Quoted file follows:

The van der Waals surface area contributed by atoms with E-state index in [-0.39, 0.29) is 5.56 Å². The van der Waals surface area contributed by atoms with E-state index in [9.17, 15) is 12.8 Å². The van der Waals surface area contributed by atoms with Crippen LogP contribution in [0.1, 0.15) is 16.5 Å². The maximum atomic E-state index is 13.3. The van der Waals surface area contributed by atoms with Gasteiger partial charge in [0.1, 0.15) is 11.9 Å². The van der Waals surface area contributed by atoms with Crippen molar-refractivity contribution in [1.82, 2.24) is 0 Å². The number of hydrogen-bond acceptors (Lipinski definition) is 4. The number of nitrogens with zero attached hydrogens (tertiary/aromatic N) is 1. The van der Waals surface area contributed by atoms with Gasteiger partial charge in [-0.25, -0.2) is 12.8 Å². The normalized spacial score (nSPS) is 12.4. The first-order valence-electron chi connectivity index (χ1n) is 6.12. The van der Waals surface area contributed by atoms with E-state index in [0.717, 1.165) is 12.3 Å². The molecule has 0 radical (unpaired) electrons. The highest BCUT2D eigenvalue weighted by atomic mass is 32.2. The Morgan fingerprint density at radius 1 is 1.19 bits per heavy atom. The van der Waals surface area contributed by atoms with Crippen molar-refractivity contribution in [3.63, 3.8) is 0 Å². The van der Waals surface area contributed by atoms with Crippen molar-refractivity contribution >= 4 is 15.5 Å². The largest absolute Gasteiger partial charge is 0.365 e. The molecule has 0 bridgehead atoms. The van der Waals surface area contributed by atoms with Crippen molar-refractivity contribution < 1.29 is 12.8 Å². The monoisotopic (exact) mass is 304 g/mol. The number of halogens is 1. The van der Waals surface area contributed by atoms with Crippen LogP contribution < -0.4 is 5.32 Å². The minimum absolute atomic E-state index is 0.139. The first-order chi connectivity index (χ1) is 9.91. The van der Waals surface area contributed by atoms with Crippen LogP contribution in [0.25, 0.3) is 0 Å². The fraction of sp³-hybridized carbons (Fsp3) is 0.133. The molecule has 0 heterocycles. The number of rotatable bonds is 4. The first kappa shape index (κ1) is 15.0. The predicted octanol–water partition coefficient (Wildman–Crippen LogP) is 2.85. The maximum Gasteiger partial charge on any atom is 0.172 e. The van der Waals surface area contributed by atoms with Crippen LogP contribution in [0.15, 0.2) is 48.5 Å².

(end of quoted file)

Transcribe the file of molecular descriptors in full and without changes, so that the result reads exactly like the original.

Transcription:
The van der Waals surface area contributed by atoms with E-state index in [-0.39, 0.29) is 5.56 Å². The van der Waals surface area contributed by atoms with E-state index in [9.17, 15) is 12.8 Å². The van der Waals surface area contributed by atoms with Crippen LogP contribution in [0.1, 0.15) is 16.5 Å². The maximum atomic E-state index is 13.3. The van der Waals surface area contributed by atoms with Gasteiger partial charge in [0.1, 0.15) is 11.9 Å². The van der Waals surface area contributed by atoms with Crippen molar-refractivity contribution in [1.82, 2.24) is 0 Å². The number of hydrogen-bond acceptors (Lipinski definition) is 4. The number of nitrogens with zero attached hydrogens (tertiary/aromatic N) is 1. The van der Waals surface area contributed by atoms with Gasteiger partial charge in [-0.25, -0.2) is 12.8 Å². The normalized spacial score (nSPS) is 12.4. The first-order valence-electron chi connectivity index (χ1n) is 6.12. The van der Waals surface area contributed by atoms with E-state index in [0.717, 1.165) is 12.3 Å². The molecule has 0 radical (unpaired) electrons. The highest BCUT2D eigenvalue weighted by atomic mass is 32.2. The Morgan fingerprint density at radius 1 is 1.19 bits per heavy atom. The van der Waals surface area contributed by atoms with Crippen molar-refractivity contribution in [3.63, 3.8) is 0 Å². The van der Waals surface area contributed by atoms with Crippen molar-refractivity contribution >= 4 is 15.5 Å². The largest absolute Gasteiger partial charge is 0.365 e. The molecule has 0 bridgehead atoms. The van der Waals surface area contributed by atoms with Crippen molar-refractivity contribution < 1.29 is 12.8 Å². The monoisotopic (exact) mass is 304 g/mol. The number of halogens is 1. The van der Waals surface area contributed by atoms with Crippen LogP contribution < -0.4 is 5.32 Å². The minimum absolute atomic E-state index is 0.139. The first-order chi connectivity index (χ1) is 9.91. The van der Waals surface area contributed by atoms with Crippen LogP contribution in [0.25, 0.3) is 0 Å². The fraction of sp³-hybridized carbons (Fsp3) is 0.133. The molecule has 0 heterocycles. The number of rotatable bonds is 4. The first kappa shape index (κ1) is 15.0. The predicted octanol–water partition coefficient (Wildman–Crippen LogP) is 2.85. The maximum Gasteiger partial charge on any atom is 0.172 e. The van der Waals surface area contributed by atoms with Crippen LogP contribution in [0.15, 0.2) is 48.5 Å².